- Observe: Great QBs trounce great defensive players on the order of 9 to 1: Drew Brees 92%, Tim Jennings 8%. Tom Brady (92%) vs. Gerald McCoy (8%).
- Yet: Ndamukong Suh (58%) vs. Philip Rivers (42%). Matt Forte (74%) vs. Tony Romo (26%). Julius Peppers (68%) vs. Tony Romo (32%). Derrick Johnson (65%) vs. Tony Romo (35%).
- I honestly had never heard of Miami TE Charles Clay.
- I found I had to skip a vote many, many times. So many were just too close to call, or some players I just didn't know enough about.
- The Seahawks are very highly respected by the fans. Including Kam Chancellor.
- No, especially Kam Chancellor. 46% vs. Cam Newton, 77% vs. Justin Houston, 82% vs. Ryan Kalil.
- Richard Sherman (61%) vs. Earl Thomas (39%).
- Chances are, anyone you think of as overrated is not. They may in fact be notably underrated by virtue of fan backlash, and widespread sentiment that the player is overrated. If you felt the likes of Justin Houston, Patrick Peterson, Chandler Jones, Randall Cobb or Doug Martin were getting more buzz than was due, or that the likes of Jason Pierre-Paul, Larry Fitzgerald, DeMarcus Ware, or Troy Polamalu have lost a step but name recognition has lost no momentum, you're not alone. You're in the majority.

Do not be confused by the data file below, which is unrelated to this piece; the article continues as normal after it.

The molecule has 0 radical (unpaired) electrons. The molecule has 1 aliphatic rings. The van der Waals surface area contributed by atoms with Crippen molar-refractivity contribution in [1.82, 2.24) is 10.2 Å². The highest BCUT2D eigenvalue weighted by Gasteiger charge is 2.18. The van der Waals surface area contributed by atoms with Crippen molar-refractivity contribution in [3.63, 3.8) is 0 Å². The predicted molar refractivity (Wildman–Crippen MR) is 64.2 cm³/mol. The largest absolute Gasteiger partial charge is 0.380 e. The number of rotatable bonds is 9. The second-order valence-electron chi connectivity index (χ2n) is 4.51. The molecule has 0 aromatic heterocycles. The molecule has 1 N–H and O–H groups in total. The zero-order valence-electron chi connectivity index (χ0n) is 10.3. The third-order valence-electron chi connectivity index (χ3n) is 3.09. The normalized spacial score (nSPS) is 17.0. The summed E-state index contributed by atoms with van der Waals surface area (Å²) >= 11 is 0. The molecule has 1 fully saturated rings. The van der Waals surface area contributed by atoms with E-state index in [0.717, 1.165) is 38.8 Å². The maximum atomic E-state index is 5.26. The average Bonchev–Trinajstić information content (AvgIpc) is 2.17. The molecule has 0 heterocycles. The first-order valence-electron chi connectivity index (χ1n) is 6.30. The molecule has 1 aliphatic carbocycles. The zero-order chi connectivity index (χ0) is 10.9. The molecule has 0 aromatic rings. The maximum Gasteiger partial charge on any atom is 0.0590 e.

- All that said all this Eddie Lacy love is freaking ridiculous. 66% versus fringe DPOY candidate Dontari Poe. 13% versus Aaron Rodgers! The only non-QBs who reach double-digits against the likes of Rodgers are guys like Sherman & Thomas, who push higher double-digits. The fact that Lacy has more than 4% here verifies how cheeseheads are just crazy enough to eat their own.
As for the released player rankings so far, I feel Daryl Washington is not yet fully recognized, falling in the 90s with Brent Grimes and Louis Vasquez. That's about the only thought. The players have typically respected transcendent athletic talent with competent execution higher than fans, who typically have respected transcendent execution with competent athletic talent. The player list as exposed by the voting app suggests this year's crop is predicated a bit more on execution than last year.
The voting app has no effect on the rankings, but fan, analyst and player perceptions stem from viewing the same on-field performances. I predict the top 3 players will be Peyton Manning, Richard Sherman and J. J. Watt, in any order that has Manning on top.